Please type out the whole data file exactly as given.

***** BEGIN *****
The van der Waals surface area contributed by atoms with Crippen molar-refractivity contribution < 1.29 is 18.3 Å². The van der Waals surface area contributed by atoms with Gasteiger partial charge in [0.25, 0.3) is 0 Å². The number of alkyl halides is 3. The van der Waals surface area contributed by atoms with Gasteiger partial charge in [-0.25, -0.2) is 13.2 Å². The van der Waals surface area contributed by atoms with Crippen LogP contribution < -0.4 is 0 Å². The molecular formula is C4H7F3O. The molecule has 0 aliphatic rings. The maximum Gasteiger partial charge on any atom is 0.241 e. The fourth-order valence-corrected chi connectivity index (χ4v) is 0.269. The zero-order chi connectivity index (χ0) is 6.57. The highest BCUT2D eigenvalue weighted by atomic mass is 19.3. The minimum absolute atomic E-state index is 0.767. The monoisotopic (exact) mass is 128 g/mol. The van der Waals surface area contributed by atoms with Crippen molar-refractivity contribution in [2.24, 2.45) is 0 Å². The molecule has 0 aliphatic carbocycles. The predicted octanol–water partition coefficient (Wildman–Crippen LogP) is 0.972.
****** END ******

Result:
The van der Waals surface area contributed by atoms with Crippen molar-refractivity contribution < 1.29 is 18.3 Å². The van der Waals surface area contributed by atoms with Gasteiger partial charge in [0.25, 0.3) is 0 Å². The number of alkyl halides is 3. The van der Waals surface area contributed by atoms with Gasteiger partial charge in [-0.25, -0.2) is 13.2 Å². The van der Waals surface area contributed by atoms with Crippen LogP contribution < -0.4 is 0 Å². The molecular formula is C4H7F3O. The molecule has 0 aliphatic rings. The maximum Gasteiger partial charge on any atom is 0.241 e. The fourth-order valence-corrected chi connectivity index (χ4v) is 0.269. The zero-order chi connectivity index (χ0) is 6.57. The highest BCUT2D eigenvalue weighted by atomic mass is 19.3. The minimum absolute atomic E-state index is 0.767. The monoisotopic (exact) mass is 128 g/mol. The van der Waals surface area contributed by atoms with Crippen molar-refractivity contribution in [2.24, 2.45) is 0 Å². The molecule has 0 aliphatic carbocycles. The predicted octanol–water partition coefficient (Wildman–Crippen LogP) is 0.972.